Equality and Human Rights Courses

The courses listed below provide a taste of the Equality and Human Rights courses offered at the Law School, although no formal groupings exist in our curriculum. This list includes the courses taught in the 2019-20 and 2020-21 school years. Not all of these courses are offered every year, but this list will give you a representative sample of the variety of courses we might offer over any two-year period. Other new courses will likely be offered during your time at the Law School.

PLEASE NOTE: This page does not include courses for the current academic year. To browse current course offerings, visit my.UChicago.

American Indian Tribal Law

Most of American legal education focuses on federal, state, and local government laws. Yet, there are 574 tribal governments in the United States that receive precious little attention from legal academia and American society broadly. Why do we generally ignore or exclude the laws of American Indian tribes from the mainstream study and conception of of "American law"? When we take the time to look at tribal law, what might we learn? These questions will guide this seminar as we examine the complex history of tribal law in America and the current state of American Indian tribal law. A series of short research papers on different topics in tribal law will be required (20-25 pages.)

Previously:

  • Spring 2021, Elizabeth Anne Reese

American Legal History, 1607-1870

This course examines major themes and interpretations in the history of American law and legal institutions from the earliest English settlements through the Civil War. Topics include continuity and change between English and American law in the colonial period; the American Revolution; changing understandings of the U.S. Constitution; the legal status of women and African Americans; federalism; commerce; slavery; and the Civil War and Reconstruction. The student's grade will be based on a take-home final examination.

Previously:

  • Spring 2020, Alison LaCroix

American Legal History: The Twentieth Century

This course examines major legal and constitutional conflicts in twentieth century American history. Topics include law and social movements, the role of the courts, rights consciousness, the legal profession, and legal thought. Students will connect legal texts and legal struggles to broader developments in social, cultural, and political history. Grading is based on class participation and a final take-home examination.

Previously:

  • Spring 2019, Laura Weinrib
  • Spring 2018, Laura Weinrib

Big Problems

The Big Problems course will use multidisciplinary approaches to try to understand and tackle the most important problems facing our country or the world. The first 8 weeks will be taught by the instructors and outside experts, focusing on problems such as the Zika virus, Syrian migration to Europe, cybersecurity, nuclear waste storage, opioid addiction, sex trafficking, and policing and race relations. Students will work in teams of 2 business and 2 law students to develop feasible policy or private sector solutions to a problem of their choosing and make a presentation in the last 2 weeks. Presentations will be made to instructors, outside experts and fellow students. Final grade will be based on the presentations and a companion paper (20-25 pages). Participation may be considered in final grading.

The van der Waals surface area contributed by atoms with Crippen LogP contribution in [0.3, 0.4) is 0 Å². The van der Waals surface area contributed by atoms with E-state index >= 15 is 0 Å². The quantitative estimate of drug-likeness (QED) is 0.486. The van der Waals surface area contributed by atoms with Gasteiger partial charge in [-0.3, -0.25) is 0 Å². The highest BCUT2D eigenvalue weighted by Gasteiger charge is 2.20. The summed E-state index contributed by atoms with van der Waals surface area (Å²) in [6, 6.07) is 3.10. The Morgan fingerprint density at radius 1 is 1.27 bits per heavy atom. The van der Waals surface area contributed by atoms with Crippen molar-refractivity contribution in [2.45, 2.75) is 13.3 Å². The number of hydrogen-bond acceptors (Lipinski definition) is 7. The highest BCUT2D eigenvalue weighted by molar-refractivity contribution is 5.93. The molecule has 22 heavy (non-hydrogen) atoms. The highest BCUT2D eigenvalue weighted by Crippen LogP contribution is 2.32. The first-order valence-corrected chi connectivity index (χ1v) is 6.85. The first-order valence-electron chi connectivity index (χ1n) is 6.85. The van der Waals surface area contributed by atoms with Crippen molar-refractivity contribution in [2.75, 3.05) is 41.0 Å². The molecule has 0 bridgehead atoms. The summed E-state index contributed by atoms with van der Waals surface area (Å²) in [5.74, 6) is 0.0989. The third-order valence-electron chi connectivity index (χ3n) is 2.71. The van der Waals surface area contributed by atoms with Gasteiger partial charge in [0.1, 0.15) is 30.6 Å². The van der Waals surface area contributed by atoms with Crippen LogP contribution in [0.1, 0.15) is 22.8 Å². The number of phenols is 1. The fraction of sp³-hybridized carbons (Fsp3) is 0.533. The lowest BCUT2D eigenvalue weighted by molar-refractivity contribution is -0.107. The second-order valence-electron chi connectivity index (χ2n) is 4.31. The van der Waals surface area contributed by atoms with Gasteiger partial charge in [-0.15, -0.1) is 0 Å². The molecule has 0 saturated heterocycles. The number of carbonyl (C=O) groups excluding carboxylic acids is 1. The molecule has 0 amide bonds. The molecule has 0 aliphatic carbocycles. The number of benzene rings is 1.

Previously:

  • Spring 2020, David Weisbach and Anup Malani
  • Spring 2019, David Weisbach, Anup Malani, Robert Topel, and Kevin Murphy
  • Spring 2018, David Weisbach, Anup Malani, Robert Topel, and Kevin Murphy

Capital Punishment

This seminar will deal with the law of capital punishment in the United States, focusing on the U.S. Supreme Court's pertinent Eighth Amendment jurisprudence. Although philosophical and public policy questions will undoubtedly arise, the doctrine will remain the seminar's central concern. Grades will be based on a combination of class participation, a short (~15 pages) final research paper, and discussion questions to be submitted before class meetings. Students who wish to earn SRP credit must write a 20-25 page research paper.

Previously:

  • Winter 2020, John Rappaport

Civil Rights Clinic: Police Accountability

The Civil Rights and Police Accountability Project (PAP) is one of the nation's leading law civil rights clinics focusing on issues of criminal justice. Through the lens of live-client work, students examine how and where litigation fits into broader efforts to improve police accountability and ultimately the criminal justice system. Students provide legal services to indigent victims of police abuse in federal and state courts. They litigate civil rights cases at each level of the court system from trial through appeals. Some students also represent children and adults in related juvenile or criminal defense matters. Students take primary responsibility for all aspects of the litigation, including client counseling, fact investigation, case strategy, witness interviews, legal research, pleadings and legal memoranda, discovery, depositions, motion practice, evidentiary hearings, trials, and appeals. A significant amount of legal writing is expected. Students work in teams on cases or projects, and meet with the instructor on at minimum a weekly basis. Students also take primary responsibility for the Clinic's policy and public education work. PAP teaches students to apply and critically examine legal theory in the context of representation of people in need. It teaches students to analyze how and why individual cases of abuse occur and to connect them to systemic problems, often leading to "public impact" litigation and other strategies for policy reform. Through our immersion in live client work, we engage fundamental issues of race, class, and gender, and their intersection with legal institutions. We instruct students in legal ethics and advocacy skills. And we seek to instill in them a public service ethos, as they begin their legal careers. Students are required to complete, prior to their third year, Evidence, Criminal Procedure I, and the Intensive Trial Practice Workshop. Constitutional Law III is also recommended. Standards for evaluation are posted on Canvas.